RJ shook his head rapidly -- so fast that when he finished, he had to readjust his mask.  “Preparedness is the key to survival, Luke!  And I’ve taken all the precautions needed; if you and the others are going to force me into a situation like this, I have no choice but to --”
Luke looked toward a chimney in the distance and stroked his cheek.  “If we have to run, you’re not gonna be able to keep up.”
“R-r-run?”  RJ made a motion to bite his thumb, but of course the gas mask got in his way.  “Damn.  The one precaution I didn’t take into ample consideration…if it comes down to it, then I…”  He held up a finger.  “Excuse me for a moment.”
RJ didn’t bother waiting for a response; he flung himself into some bushes, and started unlatching belts and unzipping packs.  “Don’t need that…don’t need that…oooh, but I can’t leave that behind, I’ll be sure to die!  And I’ll take -- ow, ow, ow!  This bush has thorns in it!”
This could be a problem, Luke thought.

Four Dudes Go To Hell (1)

Hunt 1: Commando

Luke didn’t feel like going back to sleep.  He just stared at his clock, lying on one side while keeping his eyes locked on the big green numbers.  3:59 A.M., it read.  If it could talk, it would probably demand that he shut his eyes and get in a few more winks.  Or maybe it would have reminded him that he’d forgotten to turn off the alarm for school, and he’d better flip the switch if he wanted to snooze his Saturday away.

But of course, he had plans.  He wouldn’t snore through his weekend anytime soon.  In fact, if he wanted to make good on his friends’ arrangements, he didn’t have much of a choice. 

The clock ticked to 4 A.M.  And with it came a sudden blast of radio static -- the in-between tuning between stations that Luke had yet to fix.  He slapped a hand against the top of the clock and slid his thumb around, hoping to find the power switch.  No luck.  With a groan, he hammered a palm against the clock’s face; the edge of his finger managed to push the power button in.

Funny that he’d be so uncoordinated after getting…well, now that he thought about it, he hadn’t gotten any sleep last night.  Maybe a few long blinks, but he couldn’t remember blacking out.  Well, that didn’t matter; he could sleep another time.  Right now, he had something to take care of.

Luke nodded to himself.  Time to head out.  He felt tough thinking it, but that feeling didn’t last as he rolled out of bed and fell face-first onto the floor. 

A Retroactive Defense

A couple of days ago, I finally knew what it felt like to be a troll.

I didn’t do any actual trolling, mind you.  But I could feel my face morphing into that big-grinned JPEG as I perused the forums, watching as gamers tried in vain to sort out the plot of the recently-released Final Fantasy XIII-2 (the sequel to a game which I loathe as much as other people loathe Twilight).  I saw some mention of gods trying to kill themselves and alternate timelines and paradoxes involving multiple versions of characters…it amused me, seeing people say “screw it” and “I give up” after failing to make sense of it.  Now, to be fair, these were people who were speaking via spoiler tags and only had information from Japanese streams to go by.  But with consistent reports of XIII-2 having a particularly weak story, seeing intelligent posters throw up their hands does not bode well.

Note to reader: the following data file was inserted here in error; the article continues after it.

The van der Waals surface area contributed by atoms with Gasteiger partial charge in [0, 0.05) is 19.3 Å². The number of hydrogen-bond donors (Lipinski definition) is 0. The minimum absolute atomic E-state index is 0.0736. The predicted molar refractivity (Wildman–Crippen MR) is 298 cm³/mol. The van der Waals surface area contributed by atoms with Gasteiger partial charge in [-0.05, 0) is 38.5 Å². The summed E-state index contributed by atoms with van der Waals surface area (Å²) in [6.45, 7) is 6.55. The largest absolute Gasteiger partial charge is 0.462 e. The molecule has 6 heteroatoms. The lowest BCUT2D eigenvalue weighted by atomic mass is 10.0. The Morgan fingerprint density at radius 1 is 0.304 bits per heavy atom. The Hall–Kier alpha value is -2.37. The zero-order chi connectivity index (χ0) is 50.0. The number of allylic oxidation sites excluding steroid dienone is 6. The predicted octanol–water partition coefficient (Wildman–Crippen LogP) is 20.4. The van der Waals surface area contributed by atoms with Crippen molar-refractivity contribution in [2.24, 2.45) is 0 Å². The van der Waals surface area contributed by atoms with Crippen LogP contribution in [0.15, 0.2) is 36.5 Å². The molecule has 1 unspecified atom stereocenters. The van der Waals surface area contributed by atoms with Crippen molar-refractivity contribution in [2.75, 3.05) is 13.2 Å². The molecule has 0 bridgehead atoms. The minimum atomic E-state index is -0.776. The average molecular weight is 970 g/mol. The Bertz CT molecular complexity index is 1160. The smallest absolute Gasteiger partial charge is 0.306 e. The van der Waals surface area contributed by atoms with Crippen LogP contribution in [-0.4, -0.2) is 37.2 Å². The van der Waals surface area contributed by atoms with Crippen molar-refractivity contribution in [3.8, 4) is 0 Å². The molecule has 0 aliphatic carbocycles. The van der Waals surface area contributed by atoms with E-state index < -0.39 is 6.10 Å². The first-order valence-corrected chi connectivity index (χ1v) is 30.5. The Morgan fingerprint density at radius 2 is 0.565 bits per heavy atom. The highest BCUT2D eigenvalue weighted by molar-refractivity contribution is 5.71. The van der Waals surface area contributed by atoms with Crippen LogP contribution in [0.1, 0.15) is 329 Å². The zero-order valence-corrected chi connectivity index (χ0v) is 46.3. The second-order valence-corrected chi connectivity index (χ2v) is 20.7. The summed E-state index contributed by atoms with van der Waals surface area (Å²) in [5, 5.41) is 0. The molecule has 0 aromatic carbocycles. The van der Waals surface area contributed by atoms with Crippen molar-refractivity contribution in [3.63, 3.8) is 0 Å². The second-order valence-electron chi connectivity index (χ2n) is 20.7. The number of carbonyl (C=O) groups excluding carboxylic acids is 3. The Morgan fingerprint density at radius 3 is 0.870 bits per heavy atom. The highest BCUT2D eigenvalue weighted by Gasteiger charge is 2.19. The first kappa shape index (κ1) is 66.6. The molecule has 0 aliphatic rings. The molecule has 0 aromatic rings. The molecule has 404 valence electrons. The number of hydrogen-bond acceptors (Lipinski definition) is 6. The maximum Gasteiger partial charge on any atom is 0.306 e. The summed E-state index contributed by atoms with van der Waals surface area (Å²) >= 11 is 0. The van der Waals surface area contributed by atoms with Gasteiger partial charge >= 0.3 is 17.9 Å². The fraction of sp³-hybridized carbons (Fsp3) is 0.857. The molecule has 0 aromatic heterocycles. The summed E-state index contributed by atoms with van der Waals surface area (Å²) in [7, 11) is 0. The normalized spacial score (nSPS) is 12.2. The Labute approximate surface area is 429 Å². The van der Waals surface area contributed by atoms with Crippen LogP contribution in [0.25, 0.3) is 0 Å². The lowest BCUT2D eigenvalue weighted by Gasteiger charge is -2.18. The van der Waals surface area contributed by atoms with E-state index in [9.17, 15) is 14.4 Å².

A Hunka Hunka Burnin’ Soul

Meh.  Needs more swords.

Sometimes my brother makes bad decisions when it comes to buying games.  Very bad decisions -- like buying every new installment/spinoff of the Dynasty Warriors series in spite of the soft-ban I’ve placed.  Or maybe he’ll go out of his way to buy a fighting game -- one that he’s already traded in -- with the intent of having it replace his addiction hobby of Street Fighter 4 and Marvel vs. Capcom 3…only to play it about three times and let it decay within a CD case.

But there are times when he does well.  And buying Soulcalibur 5 is one of those times.

February 1, 2012

Awesome in the Court

When I got my hands on Ultimate Marvel vs. Capcom 3, I -- through some beginner’s luck -- pulled off a few wins with Phoenix Wright.  Since then, I haven’t duplicated the same success (though I’ve made a turnabout or two).  Maybe it’s just my lack of skill in fighting games, but often winning with Phoenix Wright can be like climbing a mountain without arms or legs. But that’s all right, because 1) he’s still the lead in one of my favorite franchises, and 2) holy crap Ace Attorney 5 is coming.

Capcom’s made a lot of…iffy decisions, but I can’t help but love the company.  They’re THE developers of stylish crazy action and hyper combos; it’s like every game they make has to overflow with pizzazz or they’ll explode.  Ace Attorney is no exception, and I have high hopes for the next installment.  With a sequel comes a chance for improvement.  Not just new stories, but a chance to fix old mistakes.  And of course, there’s plenty of reason to believe that the game will pop up on the 3DS -- new technology for new experiences.

But then I thought to myself.  “What if Ace Attorney 5 WASN’T a 3DS release?  What if it came out on consoles?”  And just that, a big smile started to spread across my face.